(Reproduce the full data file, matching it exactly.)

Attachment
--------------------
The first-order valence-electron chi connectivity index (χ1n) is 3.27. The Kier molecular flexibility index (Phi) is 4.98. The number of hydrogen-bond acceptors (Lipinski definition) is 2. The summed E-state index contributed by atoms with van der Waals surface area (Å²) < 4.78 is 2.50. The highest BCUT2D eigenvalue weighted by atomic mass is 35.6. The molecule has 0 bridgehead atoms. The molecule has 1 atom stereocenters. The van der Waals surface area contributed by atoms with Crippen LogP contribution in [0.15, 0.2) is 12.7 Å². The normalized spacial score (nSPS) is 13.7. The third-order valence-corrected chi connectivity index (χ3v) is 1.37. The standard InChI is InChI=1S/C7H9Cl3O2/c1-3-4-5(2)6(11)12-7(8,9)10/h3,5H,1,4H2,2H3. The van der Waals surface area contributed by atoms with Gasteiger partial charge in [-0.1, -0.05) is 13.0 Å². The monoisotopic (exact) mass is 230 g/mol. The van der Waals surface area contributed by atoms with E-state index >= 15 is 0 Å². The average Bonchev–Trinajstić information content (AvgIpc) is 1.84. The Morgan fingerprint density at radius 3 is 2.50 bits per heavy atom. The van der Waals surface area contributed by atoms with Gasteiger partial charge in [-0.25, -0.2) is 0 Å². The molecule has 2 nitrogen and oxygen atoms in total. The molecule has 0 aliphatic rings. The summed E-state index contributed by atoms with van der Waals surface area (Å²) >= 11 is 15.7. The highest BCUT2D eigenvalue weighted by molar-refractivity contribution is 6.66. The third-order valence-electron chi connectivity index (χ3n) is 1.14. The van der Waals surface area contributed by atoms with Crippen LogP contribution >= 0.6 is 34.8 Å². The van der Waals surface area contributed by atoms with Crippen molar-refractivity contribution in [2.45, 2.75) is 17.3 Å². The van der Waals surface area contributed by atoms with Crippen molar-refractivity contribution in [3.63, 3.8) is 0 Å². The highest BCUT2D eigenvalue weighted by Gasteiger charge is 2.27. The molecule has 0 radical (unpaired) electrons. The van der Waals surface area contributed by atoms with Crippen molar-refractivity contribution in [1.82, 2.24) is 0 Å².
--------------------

The first-order valence-electron chi connectivity index (χ1n) is 3.27. The Kier molecular flexibility index (Phi) is 4.98. The number of hydrogen-bond acceptors (Lipinski definition) is 2. The summed E-state index contributed by atoms with van der Waals surface area (Å²) < 4.78 is 2.50. The highest BCUT2D eigenvalue weighted by atomic mass is 35.6. The molecule has 0 bridgehead atoms. The molecule has 1 atom stereocenters. The van der Waals surface area contributed by atoms with Crippen LogP contribution in [0.15, 0.2) is 12.7 Å². The normalized spacial score (nSPS) is 13.7. The third-order valence-corrected chi connectivity index (χ3v) is 1.37. The standard InChI is InChI=1S/C7H9Cl3O2/c1-3-4-5(2)6(11)12-7(8,9)10/h3,5H,1,4H2,2H3. The van der Waals surface area contributed by atoms with Gasteiger partial charge in [-0.1, -0.05) is 13.0 Å². The monoisotopic (exact) mass is 230 g/mol. The van der Waals surface area contributed by atoms with E-state index >= 15 is 0 Å². The average Bonchev–Trinajstić information content (AvgIpc) is 1.84. The Morgan fingerprint density at radius 3 is 2.50 bits per heavy atom. The van der Waals surface area contributed by atoms with Gasteiger partial charge in [-0.25, -0.2) is 0 Å². The molecule has 2 nitrogen and oxygen atoms in total. The molecule has 0 aliphatic rings. The summed E-state index contributed by atoms with van der Waals surface area (Å²) >= 11 is 15.7. The highest BCUT2D eigenvalue weighted by molar-refractivity contribution is 6.66. The third-order valence-electron chi connectivity index (χ3n) is 1.14. The van der Waals surface area contributed by atoms with Crippen LogP contribution >= 0.6 is 34.8 Å². The van der Waals surface area contributed by atoms with Crippen molar-refractivity contribution in [2.45, 2.75) is 17.3 Å². The van der Waals surface area contributed by atoms with Crippen molar-refractivity contribution in [3.63, 3.8) is 0 Å². The highest BCUT2D eigenvalue weighted by Gasteiger charge is 2.27. The molecule has 0 radical (unpaired) electrons. The van der Waals surface area contributed by atoms with Crippen molar-refractivity contribution in [1.82, 2.24) is 0 Å².